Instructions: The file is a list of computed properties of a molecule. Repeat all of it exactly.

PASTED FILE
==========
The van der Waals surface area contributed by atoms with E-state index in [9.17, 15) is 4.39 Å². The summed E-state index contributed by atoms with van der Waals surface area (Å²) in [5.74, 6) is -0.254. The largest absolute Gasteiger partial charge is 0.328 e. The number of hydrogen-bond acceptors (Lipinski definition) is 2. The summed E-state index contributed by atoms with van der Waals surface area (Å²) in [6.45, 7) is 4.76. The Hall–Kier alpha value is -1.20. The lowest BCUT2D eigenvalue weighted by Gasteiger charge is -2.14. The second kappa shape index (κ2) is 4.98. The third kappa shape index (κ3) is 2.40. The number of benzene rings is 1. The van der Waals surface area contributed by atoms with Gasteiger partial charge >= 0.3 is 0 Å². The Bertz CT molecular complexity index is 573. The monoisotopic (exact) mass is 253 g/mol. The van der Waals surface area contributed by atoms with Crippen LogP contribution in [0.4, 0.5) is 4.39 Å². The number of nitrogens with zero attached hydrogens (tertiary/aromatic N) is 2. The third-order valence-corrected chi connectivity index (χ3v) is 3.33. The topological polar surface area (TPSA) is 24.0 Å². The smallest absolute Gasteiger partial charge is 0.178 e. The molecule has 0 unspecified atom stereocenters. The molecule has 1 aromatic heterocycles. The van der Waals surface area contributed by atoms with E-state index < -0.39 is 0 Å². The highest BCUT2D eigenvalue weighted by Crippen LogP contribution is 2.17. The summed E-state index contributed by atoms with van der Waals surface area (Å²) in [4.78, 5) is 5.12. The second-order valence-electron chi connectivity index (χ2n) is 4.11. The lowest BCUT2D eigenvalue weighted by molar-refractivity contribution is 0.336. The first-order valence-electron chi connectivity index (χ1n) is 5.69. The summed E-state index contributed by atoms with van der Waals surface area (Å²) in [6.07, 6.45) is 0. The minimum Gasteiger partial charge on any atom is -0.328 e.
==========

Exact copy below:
The van der Waals surface area contributed by atoms with E-state index in [9.17, 15) is 4.39 Å². The summed E-state index contributed by atoms with van der Waals surface area (Å²) in [5.74, 6) is -0.254. The largest absolute Gasteiger partial charge is 0.328 e. The number of hydrogen-bond acceptors (Lipinski definition) is 2. The summed E-state index contributed by atoms with van der Waals surface area (Å²) in [6.45, 7) is 4.76. The Hall–Kier alpha value is -1.20. The lowest BCUT2D eigenvalue weighted by Gasteiger charge is -2.14. The second kappa shape index (κ2) is 4.98. The third kappa shape index (κ3) is 2.40. The number of benzene rings is 1. The van der Waals surface area contributed by atoms with Gasteiger partial charge >= 0.3 is 0 Å². The Bertz CT molecular complexity index is 573. The monoisotopic (exact) mass is 253 g/mol. The van der Waals surface area contributed by atoms with Crippen LogP contribution in [0.4, 0.5) is 4.39 Å². The number of nitrogens with zero attached hydrogens (tertiary/aromatic N) is 2. The third-order valence-corrected chi connectivity index (χ3v) is 3.33. The topological polar surface area (TPSA) is 24.0 Å². The smallest absolute Gasteiger partial charge is 0.178 e. The molecule has 0 unspecified atom stereocenters. The molecule has 1 aromatic heterocycles. The van der Waals surface area contributed by atoms with E-state index < -0.39 is 0 Å². The highest BCUT2D eigenvalue weighted by Crippen LogP contribution is 2.17. The summed E-state index contributed by atoms with van der Waals surface area (Å²) in [4.78, 5) is 5.12. The second-order valence-electron chi connectivity index (χ2n) is 4.11. The lowest BCUT2D eigenvalue weighted by molar-refractivity contribution is 0.336. The first-order valence-electron chi connectivity index (χ1n) is 5.69. The summed E-state index contributed by atoms with van der Waals surface area (Å²) in [6.07, 6.45) is 0. The minimum Gasteiger partial charge on any atom is -0.328 e.